After the apparatus is cooled to ambient, and excessive hydrogen has been vented by means of valve 44, the hydrogenated product may be poured or pipetted from tube 12. Since the catalyst is in the form of a solid tube, no separation of catalyst and hydrogenated product is required as has been customary with the processes utilizing powdered catalysts. Since the hydrogen is believed to permeate through the metal lattice of the palladium tube as atomic hydrogen, very efficient catalytic hydrogenation occurs between the ultrapure atomic hydrogen and the unsaturated compound. The palladium-silver alloy tubes can be used for several successive hydrogenations. However, to assure maximum efficiency, the tubes should be activated before each hydrogenation by heating in air at 400 C. for approximately 4 hours. This can be conveniently accomplished in a furnace. The quantitative uptake of hydrogen can be determined by means of the usual pressure-volume relationships, by accurately measuring pressure on gauges 36 and 48 and knowing the volumes of the inner and outer chambers.
Another embodiment of a compact hydrogenator apparatus, as illustrated in FIG. 2, may be utilized to provide very rapid hydrogenation of small samples. The compact hydrogenator is generally similar to that shown in FIG. 1. The apparatus further includes a hydrogen pump 50 attached to the vent pipe 46. The hydrogen pump comprises a closed end palladium tube 52, surrounded by a heater coil 54 connected through leads 56 to an independent, variable power supply, not shown. During hydrogenation, valve 44 is turned toward tube 52 and coil 54 is energized to heat tube 52 to a hydrogen permeable temperature.
Thus, excess, unused hydrogen which converts to the molecular H form is removed through the pump 50, by being pumped through the wall of the tube 52 and reacts with the oxygen in the surrounding atmosphere. This affords a very effective pumping action to remove excess molecular hydrogen which is not effective in the reac tion and permits freshly diffused atomic hydrogen to pass through the wall of tube 12 where it more readily and efliciently reacts with sample 20 on the interior surface 24 of the reaction chamber tube 12. Since only molecular hydrogen gas can diffuse through the wall of tube 52, none of the vapors of starting material or reacted hydrogenated product are lost. Although the reaction is more rapid with this technique, stoichiometric uptake cannot be as readily determined.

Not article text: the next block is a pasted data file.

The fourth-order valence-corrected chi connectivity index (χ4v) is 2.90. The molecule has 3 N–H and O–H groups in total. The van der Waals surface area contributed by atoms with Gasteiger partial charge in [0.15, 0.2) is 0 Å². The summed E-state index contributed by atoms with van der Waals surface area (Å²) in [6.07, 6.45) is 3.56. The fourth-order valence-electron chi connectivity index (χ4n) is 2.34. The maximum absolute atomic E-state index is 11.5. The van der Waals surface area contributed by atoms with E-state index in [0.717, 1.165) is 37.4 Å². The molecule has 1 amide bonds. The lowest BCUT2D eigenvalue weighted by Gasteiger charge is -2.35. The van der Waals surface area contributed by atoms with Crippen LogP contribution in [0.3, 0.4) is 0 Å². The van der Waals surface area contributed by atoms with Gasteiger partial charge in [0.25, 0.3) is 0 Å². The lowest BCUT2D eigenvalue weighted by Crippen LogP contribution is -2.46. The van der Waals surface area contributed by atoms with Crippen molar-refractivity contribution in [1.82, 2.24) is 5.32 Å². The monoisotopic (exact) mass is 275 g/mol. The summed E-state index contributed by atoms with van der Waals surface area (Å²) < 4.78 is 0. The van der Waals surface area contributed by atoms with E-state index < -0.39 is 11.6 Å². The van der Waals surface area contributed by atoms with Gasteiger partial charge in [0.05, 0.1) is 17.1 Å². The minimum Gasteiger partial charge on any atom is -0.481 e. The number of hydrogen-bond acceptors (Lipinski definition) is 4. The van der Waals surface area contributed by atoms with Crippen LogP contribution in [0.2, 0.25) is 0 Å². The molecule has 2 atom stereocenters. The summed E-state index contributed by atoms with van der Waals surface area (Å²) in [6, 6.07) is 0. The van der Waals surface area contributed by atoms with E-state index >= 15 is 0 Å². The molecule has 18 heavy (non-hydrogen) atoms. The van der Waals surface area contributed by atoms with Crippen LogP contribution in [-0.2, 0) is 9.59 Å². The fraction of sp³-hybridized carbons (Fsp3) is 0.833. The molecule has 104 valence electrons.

The embodiments of FIGS. 1 and 2 have been used successively for simple laboratory scale batch hydrogenations of olefinic compounds. These apparatus could be scaled up to the size suitable for pilot plant scale or industrial processing. It is also possible to perform hydrogenation according to the method of the invention by either multiple pass recycling or single pass continuous systems.
Referring now to FIG. 3, a batch recycling system is illustrated generally including hydrogenation unit 60, a hydrogenation supply cylinder 62, a gas liquid separator 64 and a sample reservoir 66. The hydrogenation unit 60 includes a coil 68 formed of a hydrogen-permeable material such as a palladium-silver alloy having an inlet 70 and an outlet 72. The coil 68 is enclosed within a shell container 74, the outer surface of which is heated by means of an insulated heating coil 76 powered by a variable electrical heater supply, not shown, through leads 78. A branch conduit 80 connects the container 74 to the hydrogen supply container 62 through a valve 84. Unhydrogenated sample is added to the reservoir container 66 through an inlet '86 containing a valve 88. The reservoir container is also supplied with a drain extension containing a valve 92. A recycle conduit 94 including a pump 96 is connected to the inlet 70 to the coil 68. The outlet 72 of the coil is connected to the gas liquid separator 64-. Gas is removed from the separator 64 through vent 98 while the liquid flows through outlet pipe 100' into the reservoir 66.
In operation of the recycling system of FIG. 3, unhydrogenated sample is placed in reservoir 66 by means of inlet 86 and then valve 88 is closed. The container 74 is pressurized by opening valve 84.. After the heating coil 76 is turned on to raise the coil '68 to a more permeable condition, hydrogen permeates into coil 68. Pump 96 is then energized and sample sweeps through the coil 68 and partially reacts with atomic hydrogen permeating into the coil 68. The liquid-gas mixture flows out outlet 72 into the gas liquid separator 66 where molecular hydrogen is removed through vent 98 and reacted and unreacted liquid falls through outlet 100 into the reservoir 66. The liquid mixture is returned by recycle conduit 94 and pump 96 to the coil 68 where it reacts with freshly diflusing atomic hydrogen. The system is maintained in operation until all sample is hydrogenated and recovered in reservoir 66. If necessary, the system is cooled and the hydrogenated sample is removed through drain valve 92.